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German Armored Cars of WW2

Discussion in 'Armor and Armored Fighting Vehicles' started by PzJgr, Mar 26, 2019.

  1. PzJgr

    PzJgr Drill Instructor

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    [​IMG]

    During the Second World War, the Germans made extensive use of military vehicles to master a new form of warfare, in which the combustion engine replaced horse power and armored formations dominated battlefields. To do this, they developed a wide range of military vehicles, including a series of armored cars.

    Kfz 13 Adler
    Though Hitler and his ministers did much of the work in turning Germany towards mobile, armored warfare, their predecessors were not ignorant of the power of fighting vehicles. In 1932, the year before the Nazis came to power, the German army commissioned its first widely used armored car.

    The Kfz 13 was meant to fulfill two roles. In the long term, it would act as a reconnaissance vehicle, giving German scouts the speed, range, and protection they needed to safely observe enemy positions. In the short term, it would provide a stopgap vehicle for armored units until more tanks and specially built combat vehicles were available.

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    Kfz 13 (left).Photo: Bundesarchiv, Bild 102-04719A CC-BY-SA

    To make production quick and cheap, the Kfz 13 was built by welding a steel hull onto the chassis of a commercially available car, the Adler Standard 6, and equipping it with a machine gun. Because of this design, it didn’t do well when traveling off road and it had a high center of gravity that led to accidents. Its armor wasn’t thick enough to properly protect the two-man crew even from small-arms fire.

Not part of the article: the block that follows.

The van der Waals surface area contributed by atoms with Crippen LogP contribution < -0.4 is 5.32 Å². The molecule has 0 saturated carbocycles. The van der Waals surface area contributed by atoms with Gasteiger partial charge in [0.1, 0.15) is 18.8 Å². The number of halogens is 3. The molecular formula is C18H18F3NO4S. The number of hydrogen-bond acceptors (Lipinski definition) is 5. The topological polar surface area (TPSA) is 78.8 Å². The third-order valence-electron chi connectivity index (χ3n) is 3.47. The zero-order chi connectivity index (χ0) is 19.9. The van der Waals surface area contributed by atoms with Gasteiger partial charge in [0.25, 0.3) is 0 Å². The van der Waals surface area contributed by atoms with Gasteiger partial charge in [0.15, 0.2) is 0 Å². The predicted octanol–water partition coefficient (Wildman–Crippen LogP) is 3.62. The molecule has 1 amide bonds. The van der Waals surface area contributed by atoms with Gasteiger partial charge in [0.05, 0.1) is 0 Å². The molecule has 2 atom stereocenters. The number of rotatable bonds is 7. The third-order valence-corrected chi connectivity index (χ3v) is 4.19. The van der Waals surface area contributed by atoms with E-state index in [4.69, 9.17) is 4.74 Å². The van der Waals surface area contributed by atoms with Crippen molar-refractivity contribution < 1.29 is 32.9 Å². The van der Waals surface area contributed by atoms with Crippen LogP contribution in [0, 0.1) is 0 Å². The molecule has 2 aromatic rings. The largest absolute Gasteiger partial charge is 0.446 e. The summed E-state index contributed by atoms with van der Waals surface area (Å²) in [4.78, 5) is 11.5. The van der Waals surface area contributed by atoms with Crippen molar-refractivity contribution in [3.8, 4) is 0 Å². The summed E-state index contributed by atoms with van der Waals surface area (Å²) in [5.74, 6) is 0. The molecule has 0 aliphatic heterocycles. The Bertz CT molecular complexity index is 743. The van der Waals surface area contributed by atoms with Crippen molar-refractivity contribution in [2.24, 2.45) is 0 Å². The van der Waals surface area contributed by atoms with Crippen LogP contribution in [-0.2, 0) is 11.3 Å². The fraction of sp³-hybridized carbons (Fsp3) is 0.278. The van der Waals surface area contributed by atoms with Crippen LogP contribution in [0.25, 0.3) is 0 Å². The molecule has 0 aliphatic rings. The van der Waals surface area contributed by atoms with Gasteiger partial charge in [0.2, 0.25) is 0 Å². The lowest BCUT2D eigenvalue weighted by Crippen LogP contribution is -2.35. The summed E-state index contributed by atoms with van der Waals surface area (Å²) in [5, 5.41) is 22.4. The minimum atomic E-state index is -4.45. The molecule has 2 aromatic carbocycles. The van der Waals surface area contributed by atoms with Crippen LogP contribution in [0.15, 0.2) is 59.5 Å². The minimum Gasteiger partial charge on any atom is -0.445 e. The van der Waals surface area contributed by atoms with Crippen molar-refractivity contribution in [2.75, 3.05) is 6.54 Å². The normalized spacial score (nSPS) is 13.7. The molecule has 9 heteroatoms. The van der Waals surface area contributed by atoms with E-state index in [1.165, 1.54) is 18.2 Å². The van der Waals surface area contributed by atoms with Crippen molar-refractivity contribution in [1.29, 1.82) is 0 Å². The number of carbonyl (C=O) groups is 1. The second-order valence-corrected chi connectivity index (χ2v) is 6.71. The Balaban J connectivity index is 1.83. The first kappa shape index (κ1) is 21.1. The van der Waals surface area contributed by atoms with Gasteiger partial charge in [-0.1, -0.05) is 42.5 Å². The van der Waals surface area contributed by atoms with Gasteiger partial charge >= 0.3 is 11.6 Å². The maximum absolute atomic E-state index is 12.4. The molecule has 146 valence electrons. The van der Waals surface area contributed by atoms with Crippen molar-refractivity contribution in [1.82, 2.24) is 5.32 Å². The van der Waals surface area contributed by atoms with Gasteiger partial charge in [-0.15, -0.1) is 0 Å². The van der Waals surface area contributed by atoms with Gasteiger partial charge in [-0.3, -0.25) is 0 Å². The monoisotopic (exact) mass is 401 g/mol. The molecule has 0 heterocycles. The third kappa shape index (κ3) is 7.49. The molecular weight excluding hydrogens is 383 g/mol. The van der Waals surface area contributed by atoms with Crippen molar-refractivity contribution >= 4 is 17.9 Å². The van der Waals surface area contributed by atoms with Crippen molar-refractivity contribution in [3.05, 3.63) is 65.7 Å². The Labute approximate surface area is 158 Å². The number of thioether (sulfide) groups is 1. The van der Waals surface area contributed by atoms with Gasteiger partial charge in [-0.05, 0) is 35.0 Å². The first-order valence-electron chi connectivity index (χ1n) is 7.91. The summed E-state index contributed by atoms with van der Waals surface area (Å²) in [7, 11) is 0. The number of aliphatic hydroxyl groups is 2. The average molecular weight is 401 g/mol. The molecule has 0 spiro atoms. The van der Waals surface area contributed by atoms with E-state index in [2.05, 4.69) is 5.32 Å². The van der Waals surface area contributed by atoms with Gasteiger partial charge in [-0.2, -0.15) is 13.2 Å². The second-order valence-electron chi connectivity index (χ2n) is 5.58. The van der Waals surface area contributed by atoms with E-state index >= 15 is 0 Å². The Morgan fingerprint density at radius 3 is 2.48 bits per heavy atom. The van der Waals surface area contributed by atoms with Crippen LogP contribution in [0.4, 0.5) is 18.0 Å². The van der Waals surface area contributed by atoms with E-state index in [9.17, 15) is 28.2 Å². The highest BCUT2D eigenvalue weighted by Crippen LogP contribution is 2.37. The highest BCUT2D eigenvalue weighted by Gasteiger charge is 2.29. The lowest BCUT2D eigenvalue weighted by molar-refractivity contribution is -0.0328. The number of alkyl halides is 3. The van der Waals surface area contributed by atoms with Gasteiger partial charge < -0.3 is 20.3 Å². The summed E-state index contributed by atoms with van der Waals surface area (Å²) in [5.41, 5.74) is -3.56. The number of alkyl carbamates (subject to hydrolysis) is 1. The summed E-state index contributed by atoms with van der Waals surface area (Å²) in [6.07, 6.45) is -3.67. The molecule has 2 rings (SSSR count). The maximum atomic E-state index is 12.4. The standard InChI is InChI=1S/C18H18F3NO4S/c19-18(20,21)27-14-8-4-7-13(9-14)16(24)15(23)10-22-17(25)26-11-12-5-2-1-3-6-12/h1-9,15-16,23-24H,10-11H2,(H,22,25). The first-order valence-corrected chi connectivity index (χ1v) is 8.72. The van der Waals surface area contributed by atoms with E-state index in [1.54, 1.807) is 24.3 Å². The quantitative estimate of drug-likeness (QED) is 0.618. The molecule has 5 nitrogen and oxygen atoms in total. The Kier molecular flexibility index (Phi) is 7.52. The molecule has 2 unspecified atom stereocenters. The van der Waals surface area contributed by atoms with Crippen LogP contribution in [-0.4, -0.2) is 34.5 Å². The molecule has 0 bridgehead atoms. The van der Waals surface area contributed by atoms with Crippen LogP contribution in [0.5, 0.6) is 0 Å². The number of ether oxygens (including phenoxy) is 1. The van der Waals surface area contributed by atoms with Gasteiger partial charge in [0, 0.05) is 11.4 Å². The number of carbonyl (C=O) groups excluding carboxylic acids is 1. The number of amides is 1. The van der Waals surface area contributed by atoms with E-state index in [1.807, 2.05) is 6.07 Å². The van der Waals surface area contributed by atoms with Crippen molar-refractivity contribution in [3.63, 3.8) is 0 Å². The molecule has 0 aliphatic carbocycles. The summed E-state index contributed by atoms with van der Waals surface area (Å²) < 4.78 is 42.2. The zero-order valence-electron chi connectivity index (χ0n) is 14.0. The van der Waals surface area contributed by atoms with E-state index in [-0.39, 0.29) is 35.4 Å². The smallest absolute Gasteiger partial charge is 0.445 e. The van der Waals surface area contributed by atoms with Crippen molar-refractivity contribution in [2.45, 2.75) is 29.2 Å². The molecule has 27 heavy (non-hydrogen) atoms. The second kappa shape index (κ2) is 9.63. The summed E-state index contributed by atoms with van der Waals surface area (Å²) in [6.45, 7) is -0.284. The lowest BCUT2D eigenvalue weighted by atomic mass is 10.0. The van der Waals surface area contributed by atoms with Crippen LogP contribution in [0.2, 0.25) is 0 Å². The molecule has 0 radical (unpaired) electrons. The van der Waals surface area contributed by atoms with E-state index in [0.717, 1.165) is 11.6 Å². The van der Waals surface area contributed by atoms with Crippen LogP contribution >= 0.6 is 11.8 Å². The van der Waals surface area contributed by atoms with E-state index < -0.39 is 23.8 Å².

The Kfz 13 was still in use in 1941, when some were used in Operation Barbarossa. It also proved useful as a training vehicle.

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    Left: a Kfz 13; right: an armoured Sd.Kfz. 232 with large loop antenna (6-wheeled radio and command vehicle).Photo: Bundesarchiv, Bild 146-2005-0138 / CC-BY-SA 3.0
    Sd Kfz 221 and 222

    Developed by Auto-Union/Horch and serving from 1935, the Sd Kfz 221 was the smallest of the specialist armored cars that superseded the Kfz 13. This time, the chassis was specially developed for military purposes, with a rear engine, four-wheel drive, low-range gears suited to cross-country travel, and sloped side armor. Its open-topped turret usually carried a 7.93mm machine gun, though some were equipped with an anti-tank rifle.

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    A Leichter Panzerspähwagen Sd. Kfz. 221 lies knocked out in Bredevad on April 9th, 1940

    In 1938, an improved version was produced – the Sd Kfz 222. As well as minor changes to the design of the hull, this saw the turret weapon replaced with a 20mm automatic cannon and the engine upgraded to improve its power.

    These vehicles saw service throughout the war.

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    British soldiers inspecting a captured German SdKfz 222 armoured car, 24 June 1941.
    Sd Kfz 231

    Though work on designs began in the late 1920s, it took until 1933 before the German army was equipped with its first six-wheeled armored car, the Sd Kfz 231.

    The Sd Kfz 231 appeared in different models from three different manufacturers – Daimler-Benz, Bussing-NAG, and Magirus. All three models were built to the same specification, so despite differences in detail, they were largely similar.

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    SdKfz 231 6-rad from an unknown unit – Poland 1939

    Each chassis was built around the commercial truck design of the relevant manufacturer, strengthened to make it suitable for a military role. The engine was at the front and could be operated either from there or from a secondary driving position at the rear, letting the vehicle travel at top speed in either direction. Bulletproof tires and armor 8-15mm in thickness gave the vehicle some durability.